In Timisoara, 1,000 participants included men holding signs reading, “Real doctors don’t kill babies,” “Real men are real fathers, too,” “Stop shedding innocent blood,” “Children are love,” and, “Abortion stops a beating heart.”

Marchers prayed the Lord's Prayer together in Carmen Sylva Park and then marched to the city's Metropolitan Cathedral, where the Metropolitan Selejan of Banat spoke of Romania's "Third World War."

A "Third World War has passed over Romania. Statistics show that one million abortions were made in Romania in 1990. That’s why I’m saying that Romania has passed through the Third World War," the Metropolitan said. "We must put our sword into the sheath, and not to pull it out and fight against the most helpless human beings, the baby in her mother’s womb."

"Everybody knows that Timisoara was the city of the Romanian Revolution," Selejan added. "I would also like to hear people saying that Timisoara is the city of life.”

In Alba Iulia, 1,000 people — many teens wearing t-shirts reading “I’m glad I am living”— marched along the busiest streets of the city. They carried signs reading, “Life has priority,” “We support life,” “We are a voice for the unborn,” “The child, a gift from God,” and, “For life, for woman, for family.”

Twenty priests were among the Alba Iulia crowd, along with many young people, and parents with their babies. Fr. Oliviu Botoi, adviser to Archbishop Irineu, said the march was positive.

“This is not a message against the person, but a message by which we especially encourage the Christian family to enter into normality," Fr. Botoi affirmed. "Within the Alba Iulia Archiepiscopate, with the blessing of the His Holiness Archbishop Irineu, the march for life is organized in eight cities.”

In Cluj-Napoca, 2,000 participants marched for life and family. Comments from marchers included, “I came to protect family, and life," and, "We came to confess the true faith, and we support all those who support normality," and "Each child should have a family formed by a mother and a father."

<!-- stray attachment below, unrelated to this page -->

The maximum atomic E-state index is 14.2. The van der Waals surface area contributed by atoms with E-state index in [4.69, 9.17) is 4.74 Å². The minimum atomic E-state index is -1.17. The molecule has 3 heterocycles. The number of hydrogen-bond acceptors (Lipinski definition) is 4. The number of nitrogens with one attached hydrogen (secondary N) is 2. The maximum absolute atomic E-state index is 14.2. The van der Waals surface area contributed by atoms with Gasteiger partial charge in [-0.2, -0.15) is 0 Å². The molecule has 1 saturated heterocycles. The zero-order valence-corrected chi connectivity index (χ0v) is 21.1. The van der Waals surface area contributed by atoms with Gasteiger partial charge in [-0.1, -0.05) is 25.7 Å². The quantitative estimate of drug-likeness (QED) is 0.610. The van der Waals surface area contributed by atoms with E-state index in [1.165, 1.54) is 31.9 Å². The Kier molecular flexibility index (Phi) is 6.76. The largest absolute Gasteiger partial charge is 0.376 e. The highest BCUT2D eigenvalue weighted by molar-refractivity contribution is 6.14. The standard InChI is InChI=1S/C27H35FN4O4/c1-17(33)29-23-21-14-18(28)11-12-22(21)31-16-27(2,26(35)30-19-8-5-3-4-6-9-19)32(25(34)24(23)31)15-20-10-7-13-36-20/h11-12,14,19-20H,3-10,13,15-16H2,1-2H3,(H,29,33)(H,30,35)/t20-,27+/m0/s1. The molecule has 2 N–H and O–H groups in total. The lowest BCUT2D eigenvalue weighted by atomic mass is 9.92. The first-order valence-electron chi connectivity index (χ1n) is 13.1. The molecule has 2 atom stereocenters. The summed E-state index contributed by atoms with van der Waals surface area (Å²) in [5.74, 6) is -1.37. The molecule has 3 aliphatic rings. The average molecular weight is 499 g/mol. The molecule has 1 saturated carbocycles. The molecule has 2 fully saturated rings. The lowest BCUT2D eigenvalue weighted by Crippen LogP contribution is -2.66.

Metropolitan Andrei of Cluj expressed hope that “all the young families would have at least three children, one for the father, one for the mother, and one for the country and the church.”

"Abortion is an outrageous sin,” His Holiness Andrei added.

In Iasi, 2,000 came out, many with their children, to stand for life. A student marcher named Andrei said he was at the event to support women.

“I came to this march to support family, life, values that church also supports," Andrei said. "I don’t blame women who have abortions, but … I want to send a supportive message for women to give birth to children.”

One woman who converted to the pro-life cause said she marched to encourage women not to follow her example. “I am participating to this march today to tell the young people and to all those raising families not to do what I’ve done," Georgeta Barascu told Mediafax. "Abortion means to kill your own child, blood of your blood, and you’ll have to bear this burden for your entire life."

Although she had an abortion as a young woman, Barascu later made the choice for life. "I became pregnant when I was 40, all of my friends and the doctors said it’s risky both for me and for the child, recommending me to have an abortion," she shared. "But I resisted, and my boy is 9 years old today, he is handsome and healthy. Things become right by themselves … because each child is a blessing.”